Biopics about entertainers need to show me what it was about their subject that made them distinct enough to merit film treatment. As much as I dislike hip-hop for its dearth of lyrical substance, I found myself drawn into this movie about rapper Notorious B.I.G. aka Biggie Smalls (Jamal Woolard), who rose from an amoral fat kid whoíd sell crack to a pregnant buyer, into a larger-than-life artist who impacted the fledgling hip-hop industry. The musical sequences are well directed by George Tillman, Jr. (MEN OF HONOR), who captures the energy of live concert performances while adapting them for the medium of film. Most notable, though, is the casting of actors who bear a remarkable resemblance to their real-life counterparts including Smallsí actual son, Christopher Wallace, Jr., who portrays his father as a child. (Tidbits like these are why you should stay through the closing credits.) This isnít stunt casting because all of the ensemble players are quite convincing, especially newcomer Woolard, who does his own singing a la Sissy Spacek in COAL MINERíS DAUGHTER (1980). Even though B.I.G.ís mother, Voletta Davis, co-produced the movie, it manages to avoid being a vanity project with its honest depiction of the title character as an adulterous husband and a crappy, inattentive father. The origins of the East Coast-West Coast rivalry among competing record labels that led to the musicianís murder (which remains unsolved) are rather murkily treated in the screenplay, leaving the viewer with more questions than answers. Here, however, thatís not an unforgivable sin because the acting, direction, musical scoring and writing of the work are above average enough for even the most ardent of hip-hop haters to appreciate its positive qualities.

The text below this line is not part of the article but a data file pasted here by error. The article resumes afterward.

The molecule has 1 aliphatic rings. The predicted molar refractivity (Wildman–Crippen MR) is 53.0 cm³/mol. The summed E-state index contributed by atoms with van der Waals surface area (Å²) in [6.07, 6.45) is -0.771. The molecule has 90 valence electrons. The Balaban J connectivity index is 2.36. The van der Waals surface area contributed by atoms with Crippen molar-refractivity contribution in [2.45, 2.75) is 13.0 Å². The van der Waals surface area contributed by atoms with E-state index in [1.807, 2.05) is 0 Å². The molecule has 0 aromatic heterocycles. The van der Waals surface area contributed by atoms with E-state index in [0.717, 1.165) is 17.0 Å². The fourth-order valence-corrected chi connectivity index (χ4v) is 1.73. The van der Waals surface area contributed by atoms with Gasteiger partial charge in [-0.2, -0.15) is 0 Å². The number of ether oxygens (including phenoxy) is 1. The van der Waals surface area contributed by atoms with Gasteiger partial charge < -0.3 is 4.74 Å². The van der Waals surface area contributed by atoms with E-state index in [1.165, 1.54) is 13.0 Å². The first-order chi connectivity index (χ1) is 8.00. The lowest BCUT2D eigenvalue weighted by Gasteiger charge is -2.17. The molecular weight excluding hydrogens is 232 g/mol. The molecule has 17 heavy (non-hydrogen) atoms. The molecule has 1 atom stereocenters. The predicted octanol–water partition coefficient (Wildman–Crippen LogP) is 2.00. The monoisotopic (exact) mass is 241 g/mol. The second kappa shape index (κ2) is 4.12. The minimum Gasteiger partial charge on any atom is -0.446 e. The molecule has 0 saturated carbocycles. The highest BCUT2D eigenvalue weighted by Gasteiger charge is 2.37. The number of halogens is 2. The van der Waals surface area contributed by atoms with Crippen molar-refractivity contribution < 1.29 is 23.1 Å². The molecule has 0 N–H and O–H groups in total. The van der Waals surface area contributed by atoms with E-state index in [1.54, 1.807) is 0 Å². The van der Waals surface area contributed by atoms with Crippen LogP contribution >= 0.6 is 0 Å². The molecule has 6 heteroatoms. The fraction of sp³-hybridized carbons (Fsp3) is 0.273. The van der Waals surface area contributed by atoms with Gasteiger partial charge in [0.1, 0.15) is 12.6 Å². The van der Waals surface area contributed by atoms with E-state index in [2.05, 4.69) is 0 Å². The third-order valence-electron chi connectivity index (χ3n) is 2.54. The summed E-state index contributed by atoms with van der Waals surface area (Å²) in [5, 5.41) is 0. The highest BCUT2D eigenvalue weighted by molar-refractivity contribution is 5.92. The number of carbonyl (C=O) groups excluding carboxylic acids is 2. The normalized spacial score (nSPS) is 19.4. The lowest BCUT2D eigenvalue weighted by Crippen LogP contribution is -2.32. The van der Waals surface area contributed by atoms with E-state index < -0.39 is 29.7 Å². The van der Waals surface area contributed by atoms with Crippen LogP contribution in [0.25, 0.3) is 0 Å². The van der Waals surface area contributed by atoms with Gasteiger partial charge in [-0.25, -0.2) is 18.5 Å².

MOVIE YOU SHOULD TRY TO WATCH BEFORE/DURING THIS SUPER BOWL WEEKEND: Robert Shaw (JAWS) plays an Israeli intelligence agent out to thwart an international terrorist plot to bomb Americaís most overhyped football spectacle in BLACK SUNDAY (1977). The movie is highlighted by Bruce Dernís (COMING HOME) turn as a really disturbed former Vietnam POW attempting to pilot an explosives-laden Goodyear blimp into Super Bowl X between the Cowboys and Steelers (back when Dallas actually made the playoffs). The pre-CGI climax of the iconic zeppelin crashing into the old Orange Bowl in Miami is spectacular and also seems eerily prophetic in the post 9/11 age.